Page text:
seq_to_satn#

Converts values of invasion sequence into a saturation map

[1]:
import numpy as np
import porespy as ps
import matplotlib.pyplot as plt
from edt import edt
ps.visualization.set_mpl_style()

The arguments and default values for this function are:

[2]:
import inspect
inspect.signature(ps.filters.seq_to_satn)
[2]:
<Signature (seq, im=None)>

Generate an image containing invasion sizes using the porosimetry function:

[3]:
np.random.seed(0)
im = ps.generators.blobs([200, 200], porosity=0.5)
inv = ps.filters.porosimetry(im)

Then convert the sizes to sequence values:

[4]:
seq = ps.filters.size_to_seq(inv, im=im)

seq#

[5]:
satn = ps.filters.seq_to_satn(seq=seq)
fig, ax = plt.subplots(1, 2, figsize=[12, 6])
ax[0].imshow(seq/im, origin='lower', interpolation='none')
ax[0].set_title('Invasion map by sequence')
ax[0].axis(False)
ax[1].imshow(satn/im, origin='lower', interpolation='none')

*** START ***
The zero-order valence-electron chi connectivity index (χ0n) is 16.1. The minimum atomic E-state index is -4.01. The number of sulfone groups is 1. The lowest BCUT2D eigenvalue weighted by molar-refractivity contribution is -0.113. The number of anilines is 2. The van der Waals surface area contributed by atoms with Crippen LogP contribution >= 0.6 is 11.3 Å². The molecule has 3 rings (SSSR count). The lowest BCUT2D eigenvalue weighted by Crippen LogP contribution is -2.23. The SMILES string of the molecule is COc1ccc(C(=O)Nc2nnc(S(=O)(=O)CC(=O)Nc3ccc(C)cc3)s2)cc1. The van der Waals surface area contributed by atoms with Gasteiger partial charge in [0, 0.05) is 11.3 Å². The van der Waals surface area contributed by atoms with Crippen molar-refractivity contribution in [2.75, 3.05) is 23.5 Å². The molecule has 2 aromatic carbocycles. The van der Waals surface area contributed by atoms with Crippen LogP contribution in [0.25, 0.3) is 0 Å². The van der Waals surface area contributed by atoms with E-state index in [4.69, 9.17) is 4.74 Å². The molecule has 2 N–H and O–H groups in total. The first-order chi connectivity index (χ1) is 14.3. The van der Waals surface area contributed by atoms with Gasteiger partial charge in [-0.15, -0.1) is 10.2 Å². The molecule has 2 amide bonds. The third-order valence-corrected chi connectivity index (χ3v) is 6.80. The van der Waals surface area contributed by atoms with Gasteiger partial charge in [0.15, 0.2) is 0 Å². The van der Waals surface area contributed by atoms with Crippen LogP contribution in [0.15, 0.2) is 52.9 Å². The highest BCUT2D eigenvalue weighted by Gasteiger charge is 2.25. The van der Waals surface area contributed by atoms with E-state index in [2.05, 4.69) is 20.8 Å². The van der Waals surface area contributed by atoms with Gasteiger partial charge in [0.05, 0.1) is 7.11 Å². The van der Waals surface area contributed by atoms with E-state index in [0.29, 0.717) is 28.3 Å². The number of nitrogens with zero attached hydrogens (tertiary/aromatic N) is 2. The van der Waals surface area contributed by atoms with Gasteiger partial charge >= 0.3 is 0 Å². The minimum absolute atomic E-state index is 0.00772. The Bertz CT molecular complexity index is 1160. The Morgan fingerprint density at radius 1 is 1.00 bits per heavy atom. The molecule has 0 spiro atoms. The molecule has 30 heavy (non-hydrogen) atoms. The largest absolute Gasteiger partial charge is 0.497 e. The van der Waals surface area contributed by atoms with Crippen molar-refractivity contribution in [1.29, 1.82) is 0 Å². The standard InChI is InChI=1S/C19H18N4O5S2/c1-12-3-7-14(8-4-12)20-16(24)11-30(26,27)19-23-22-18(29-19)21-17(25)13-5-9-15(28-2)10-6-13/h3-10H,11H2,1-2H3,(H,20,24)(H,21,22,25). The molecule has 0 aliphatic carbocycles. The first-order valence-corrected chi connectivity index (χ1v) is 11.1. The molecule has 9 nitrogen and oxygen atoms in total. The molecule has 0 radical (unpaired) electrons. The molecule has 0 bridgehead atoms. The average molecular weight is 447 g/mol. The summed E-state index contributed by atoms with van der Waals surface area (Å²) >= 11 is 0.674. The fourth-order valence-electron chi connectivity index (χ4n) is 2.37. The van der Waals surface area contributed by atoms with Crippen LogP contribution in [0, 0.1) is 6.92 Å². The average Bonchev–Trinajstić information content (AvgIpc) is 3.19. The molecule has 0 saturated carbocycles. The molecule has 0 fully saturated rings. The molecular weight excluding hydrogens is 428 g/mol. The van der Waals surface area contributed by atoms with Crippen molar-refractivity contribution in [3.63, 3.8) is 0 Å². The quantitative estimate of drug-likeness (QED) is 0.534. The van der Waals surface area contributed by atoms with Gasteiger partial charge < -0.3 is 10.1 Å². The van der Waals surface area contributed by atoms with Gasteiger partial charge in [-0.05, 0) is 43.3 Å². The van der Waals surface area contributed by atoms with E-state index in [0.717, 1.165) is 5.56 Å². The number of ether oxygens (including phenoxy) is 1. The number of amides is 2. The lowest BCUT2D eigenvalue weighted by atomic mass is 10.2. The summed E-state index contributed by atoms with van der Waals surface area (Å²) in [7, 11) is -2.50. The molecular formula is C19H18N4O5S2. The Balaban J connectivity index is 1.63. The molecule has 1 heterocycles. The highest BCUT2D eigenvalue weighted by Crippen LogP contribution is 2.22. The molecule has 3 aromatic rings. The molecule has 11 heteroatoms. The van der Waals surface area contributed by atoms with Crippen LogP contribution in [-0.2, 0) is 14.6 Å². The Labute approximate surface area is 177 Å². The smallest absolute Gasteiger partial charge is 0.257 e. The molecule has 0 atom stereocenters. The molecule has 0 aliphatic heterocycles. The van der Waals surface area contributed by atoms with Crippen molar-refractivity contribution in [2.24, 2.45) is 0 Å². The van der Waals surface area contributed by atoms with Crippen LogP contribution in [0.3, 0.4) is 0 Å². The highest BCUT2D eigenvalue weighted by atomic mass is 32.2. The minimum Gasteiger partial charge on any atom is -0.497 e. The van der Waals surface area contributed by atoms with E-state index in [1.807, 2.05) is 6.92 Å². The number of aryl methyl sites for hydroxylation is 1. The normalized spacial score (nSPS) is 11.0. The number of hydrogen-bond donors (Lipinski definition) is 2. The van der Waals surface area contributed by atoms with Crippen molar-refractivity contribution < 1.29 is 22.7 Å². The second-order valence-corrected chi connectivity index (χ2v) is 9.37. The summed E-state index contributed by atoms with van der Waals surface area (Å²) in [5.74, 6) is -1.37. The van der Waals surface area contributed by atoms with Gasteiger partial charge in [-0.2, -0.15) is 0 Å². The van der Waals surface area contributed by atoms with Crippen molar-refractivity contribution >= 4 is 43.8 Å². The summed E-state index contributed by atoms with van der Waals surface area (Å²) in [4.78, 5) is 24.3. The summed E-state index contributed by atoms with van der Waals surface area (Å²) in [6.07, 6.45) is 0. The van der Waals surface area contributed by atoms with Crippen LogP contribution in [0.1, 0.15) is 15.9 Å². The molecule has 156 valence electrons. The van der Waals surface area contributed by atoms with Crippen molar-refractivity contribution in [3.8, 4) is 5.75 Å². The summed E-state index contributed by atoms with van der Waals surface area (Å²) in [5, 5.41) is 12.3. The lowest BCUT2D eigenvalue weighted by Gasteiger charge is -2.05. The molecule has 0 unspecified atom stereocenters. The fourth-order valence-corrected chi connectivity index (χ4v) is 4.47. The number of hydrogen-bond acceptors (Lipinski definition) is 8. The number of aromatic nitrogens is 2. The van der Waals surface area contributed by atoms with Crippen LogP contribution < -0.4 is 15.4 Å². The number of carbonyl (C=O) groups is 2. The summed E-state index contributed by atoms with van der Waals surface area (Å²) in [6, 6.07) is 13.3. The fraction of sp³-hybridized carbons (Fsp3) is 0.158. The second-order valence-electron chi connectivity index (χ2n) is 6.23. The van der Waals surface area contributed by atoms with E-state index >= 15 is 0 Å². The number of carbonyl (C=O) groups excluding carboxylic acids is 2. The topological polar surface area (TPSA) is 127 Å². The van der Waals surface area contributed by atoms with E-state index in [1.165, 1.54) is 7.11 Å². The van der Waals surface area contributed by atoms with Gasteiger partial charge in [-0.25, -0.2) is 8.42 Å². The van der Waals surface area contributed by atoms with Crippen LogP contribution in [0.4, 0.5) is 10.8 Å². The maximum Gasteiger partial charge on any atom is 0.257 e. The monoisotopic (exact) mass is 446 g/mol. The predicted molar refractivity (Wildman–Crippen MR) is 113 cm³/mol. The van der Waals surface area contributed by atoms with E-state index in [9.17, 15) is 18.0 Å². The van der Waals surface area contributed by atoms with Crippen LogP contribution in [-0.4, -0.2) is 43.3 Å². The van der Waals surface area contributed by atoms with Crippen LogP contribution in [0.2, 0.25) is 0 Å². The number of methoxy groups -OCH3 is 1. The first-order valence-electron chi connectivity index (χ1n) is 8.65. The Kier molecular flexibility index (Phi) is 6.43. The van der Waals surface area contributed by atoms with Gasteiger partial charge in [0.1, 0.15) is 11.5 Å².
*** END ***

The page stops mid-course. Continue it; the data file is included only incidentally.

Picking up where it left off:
ax[1].set_title('Invasion map by saturation')
ax[1].axis(False);
../../../_images/examples_filters_reference_seq_to_satn_9_0.svg

The saturation map makes it very easy to obtain a desired fluid configuration just by applying a threhold:

[6]:
fig, ax = plt.subplots(1, 2, figsize=[12, 6])

s = 0.3
ax[0].imshow((satn < s)*(satn > 0)/im, origin='lower', interpolation='none')
ax[0].set_title(f'saturation = {s}')
ax[0].axis(False)

s = 0.6
ax[1].imshow((satn < s)*(satn > 0)/im, origin='lower', interpolation='none')
ax[1].set_title(f'saturation = {s}')
ax[1].axis(False);
../../../_images/examples_filters_reference_seq_to_satn_11_0.svg